A key point in understanding mourning in the Psalms is understanding that once the heart is emptied of bitterness, it is open to God. Lament turns to praise (Card 2005, 21). This is how and why Jesus can say: “Blessed are those who mourn, for they shall be comforted.” (Matt 5:4 ESV)

 

[1] This result follows a word study on the Second Beatitude in Matthew 5:4.

[2] This result follows a word study on the Second Beatitude in Luke 6:21.

[3] The exact phrase in Greek—ἐκέκραξαν οἱ υἱοὶ Ισραηλ (Jda 3:9 BGT)—is used at least 5 time (Judges 3:9, 15; 4:3; 6:6-7; and 10:10).

REFERENCES

Card, Michael. 2005. A Sacred Sorrow: Reaching Out to God in the Lost Language of Lament. Colorado Springs: NAVPress.

Elliott, Matthew A. 2006. Faithful Feelings: Rethinking Emotion in the New Testament. Grand Rapids, MI: Kregel.

Lester, Andrew D. 2007. Anger: Discovering Your Spiritual Ally. Louisville: Westminster John Knox Press.

Younger, K. Lawson. 2002. The NIV Application Commentary: Judges and Ruth. Grand Rapids: Zondervan.

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Jesus: Joy in Sorrow

Life_in_Tension_web“Blessed are those who mourn, for they shall be comforted.” (Matt 5:4 ESV)

By Stephen W. Hiemstra

The tension within ourselves is never more obvious than when we grieve. Grief vanquishes all pretense of our self-sufficiency. From the bottom of our hearts we cry out to God knowing our total dependence on Him. It is paradoxical to be honored or blessed in mourning because no one who mourns feels blessed. Mourning is a the most basic form of human suffering (France 2007, 109).

Mourning is the somber mood of Good Friday.  The irony of the cross is that our salvation is secured through the ultimate act of humility.  The Apostle Paul writes:  “For the word of the cross is folly to those who are perishing, but to us who are being saved it is the power of God.” (1 Cor 1:18 ESV)  Jesus’ own words are prophetic:  “Blessed are those who mourn, for they shall be comforted.” (Matt 5:4 ESV)  Without the cross there can be no Easter.

The second Beatitude in Matthew speaks of mourning and encouragement, while Luke’s Beatitude speaks of crying and laughter [1]. The Greek word for mourning (πενθέω) means: “to experience sadness as the result of some condition or circumstance, be sad, grieve, mourn” (BDAG 5773 (1)). And, the word for encouragement (παρακαλέω) means: “to instill someone with courage or cheer, comfort, encourage, cheer up” (BDAG 5584(4)).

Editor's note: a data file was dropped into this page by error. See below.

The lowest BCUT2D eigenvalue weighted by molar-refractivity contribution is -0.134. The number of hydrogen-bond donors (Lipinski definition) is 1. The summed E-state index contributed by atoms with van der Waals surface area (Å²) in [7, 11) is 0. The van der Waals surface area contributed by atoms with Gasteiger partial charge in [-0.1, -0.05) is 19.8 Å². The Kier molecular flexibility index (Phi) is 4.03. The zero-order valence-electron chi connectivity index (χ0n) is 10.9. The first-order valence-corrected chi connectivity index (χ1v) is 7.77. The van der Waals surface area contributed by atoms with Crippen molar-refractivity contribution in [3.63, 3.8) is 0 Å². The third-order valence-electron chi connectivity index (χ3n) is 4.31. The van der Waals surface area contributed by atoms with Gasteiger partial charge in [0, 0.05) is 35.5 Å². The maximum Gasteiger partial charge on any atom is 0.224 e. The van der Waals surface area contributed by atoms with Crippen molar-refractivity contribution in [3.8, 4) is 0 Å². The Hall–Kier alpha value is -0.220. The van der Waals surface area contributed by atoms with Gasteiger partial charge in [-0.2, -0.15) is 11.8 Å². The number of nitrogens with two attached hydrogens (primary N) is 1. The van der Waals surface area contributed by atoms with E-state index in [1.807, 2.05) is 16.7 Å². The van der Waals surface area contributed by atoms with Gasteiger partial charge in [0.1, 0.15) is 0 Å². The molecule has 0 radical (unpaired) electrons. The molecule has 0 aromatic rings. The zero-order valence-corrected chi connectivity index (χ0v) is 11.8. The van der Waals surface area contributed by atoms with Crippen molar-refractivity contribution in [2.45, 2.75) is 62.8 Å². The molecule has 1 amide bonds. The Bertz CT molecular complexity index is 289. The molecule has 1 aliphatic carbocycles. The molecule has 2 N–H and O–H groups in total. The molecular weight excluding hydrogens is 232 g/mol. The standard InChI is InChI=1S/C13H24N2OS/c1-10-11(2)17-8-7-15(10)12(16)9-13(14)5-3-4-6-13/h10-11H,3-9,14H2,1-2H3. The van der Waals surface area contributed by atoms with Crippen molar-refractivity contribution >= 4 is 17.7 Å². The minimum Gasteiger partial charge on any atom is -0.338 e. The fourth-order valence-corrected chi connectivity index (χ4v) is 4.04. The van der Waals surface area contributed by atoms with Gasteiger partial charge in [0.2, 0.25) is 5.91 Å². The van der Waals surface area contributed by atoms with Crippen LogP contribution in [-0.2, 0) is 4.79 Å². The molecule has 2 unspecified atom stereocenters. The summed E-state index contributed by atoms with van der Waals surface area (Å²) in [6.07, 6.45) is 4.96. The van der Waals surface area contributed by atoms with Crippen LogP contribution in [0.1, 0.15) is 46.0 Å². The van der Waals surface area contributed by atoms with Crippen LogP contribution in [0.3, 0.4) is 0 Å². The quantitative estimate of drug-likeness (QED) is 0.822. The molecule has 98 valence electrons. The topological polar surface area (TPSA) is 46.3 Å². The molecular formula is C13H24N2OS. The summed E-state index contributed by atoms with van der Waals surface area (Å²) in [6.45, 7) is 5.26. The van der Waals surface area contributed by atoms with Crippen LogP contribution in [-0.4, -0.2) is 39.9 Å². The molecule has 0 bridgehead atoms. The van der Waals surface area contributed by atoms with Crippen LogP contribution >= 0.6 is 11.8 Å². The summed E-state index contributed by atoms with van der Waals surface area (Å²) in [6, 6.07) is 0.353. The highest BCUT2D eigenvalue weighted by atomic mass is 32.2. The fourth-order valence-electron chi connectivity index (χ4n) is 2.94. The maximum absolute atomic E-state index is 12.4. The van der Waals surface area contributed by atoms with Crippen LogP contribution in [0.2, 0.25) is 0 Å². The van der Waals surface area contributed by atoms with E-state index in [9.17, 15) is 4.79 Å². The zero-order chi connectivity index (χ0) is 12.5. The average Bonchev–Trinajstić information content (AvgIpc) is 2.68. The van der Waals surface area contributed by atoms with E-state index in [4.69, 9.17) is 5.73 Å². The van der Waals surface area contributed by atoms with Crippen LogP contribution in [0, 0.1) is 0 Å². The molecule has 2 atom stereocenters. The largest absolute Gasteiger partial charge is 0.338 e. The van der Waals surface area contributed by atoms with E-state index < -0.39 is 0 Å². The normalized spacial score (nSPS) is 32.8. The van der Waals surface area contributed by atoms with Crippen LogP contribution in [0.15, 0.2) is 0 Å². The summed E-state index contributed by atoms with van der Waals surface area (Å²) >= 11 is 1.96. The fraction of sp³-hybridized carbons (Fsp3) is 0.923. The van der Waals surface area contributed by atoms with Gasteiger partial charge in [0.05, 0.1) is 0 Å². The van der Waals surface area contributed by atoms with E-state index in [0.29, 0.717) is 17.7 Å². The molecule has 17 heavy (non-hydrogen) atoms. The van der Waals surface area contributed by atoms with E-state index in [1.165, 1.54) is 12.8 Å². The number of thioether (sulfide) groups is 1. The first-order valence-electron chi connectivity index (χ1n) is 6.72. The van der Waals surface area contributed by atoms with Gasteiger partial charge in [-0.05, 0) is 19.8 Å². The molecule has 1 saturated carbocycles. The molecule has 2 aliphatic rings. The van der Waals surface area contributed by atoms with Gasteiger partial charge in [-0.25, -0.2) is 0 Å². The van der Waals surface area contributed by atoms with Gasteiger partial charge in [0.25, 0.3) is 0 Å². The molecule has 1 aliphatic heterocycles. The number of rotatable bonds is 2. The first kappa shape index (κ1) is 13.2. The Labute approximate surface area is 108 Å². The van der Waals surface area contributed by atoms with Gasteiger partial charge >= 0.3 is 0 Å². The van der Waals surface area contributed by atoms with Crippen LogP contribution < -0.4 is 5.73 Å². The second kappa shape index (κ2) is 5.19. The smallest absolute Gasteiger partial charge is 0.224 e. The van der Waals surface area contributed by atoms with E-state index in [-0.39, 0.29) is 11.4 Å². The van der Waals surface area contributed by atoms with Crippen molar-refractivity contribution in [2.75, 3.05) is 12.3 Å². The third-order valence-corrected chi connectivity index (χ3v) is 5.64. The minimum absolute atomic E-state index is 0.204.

Prior to the second Beatitude, Matthew speaks of mourning only once in describing the slaughter of innocents in Bethlehem by King Herod (Matt 2:18). At that point, Matthew cites the Prophet Jeremiah: “A voice is heard in Ramah, lamentation and bitter weeping. Rachel is weeping for her children; she refuses to be comforted for her children, because they are no more.” (Jer 31:15 ESV)[2]  After the second Beatitude, Matthew uses the word, mourn, only once: “And Jesus said to them, Can the wedding guests mourn as long as the bridegroom is with them? The days will come when the bridegroom is taken away from them, and then they will fast.” (Matt 9:15 ESV) Because both Jesus’ coming and his going in Matthew are accompanied by mourning, this suggests that for Matthew the focus of mourning is always Jesus [3].

Mourning requires an object—what does Jesus mourn for?

The key words distinguishing the second Beatitude in Matthew, mourn and comfort, are taken from Isaiah 61:2. The full sentence in Isaiah reads:

“The Spirit of the Lord GOD is upon me, because the LORD has anointed me to bring good news to the poor; he has sent me to bind up the brokenhearted, to proclaim liberty to the captives, and the opening of the prison to those who are bound; to proclaim the year of the LORD’s favor, and the day of vengeance of our God; to comfort all who mourn; to grant to those who mourn in Zion—to give them a beautiful headdress instead of ashes, the oil of gladness instead of mourning, the garment of praise instead of a faint spirit; that they may be called oaks of righteousness, the planting of the LORD, that he may be glorified.” (Isa 61:1-3 ESV)

The context for Isaiah is prophesy announcing the release of the Judean captives from slavery in Babylon. They were captives because of having displeased God and twice rebelled against Nebuchadnezzar the king of Babylon (2 Kings 24 and 25). Because of their sin, they were slaves in Babylon [4]. For them, salvation meant being released from slavery and allowed to return to Jerusalem (Ezra 1:1-3).

The common connection between the Beatitudes and Jesus’ call sermon [5] arises as Jesus is leaning into his role as a prophetic messiah. In Greek, messiah (Μεσσίας) means: “anointed one” (BDAG 4834). Another word for messiah is Christ [6]. In Jewish tradition, prophets, kings, and priests were anointed which defines the three types of messiahs. The classic expression of prophet voice, woe (οὐαὶ), is another word for mourning which Luke uses in opposition to makarios in his Beatitudes. In Greek, woe is an: “interjection denoting pain or displeasure, woe, alas” (BDAG 542(1)). Matthew uses the word, woe, eleven times, but not in the context of his beatitudes [7].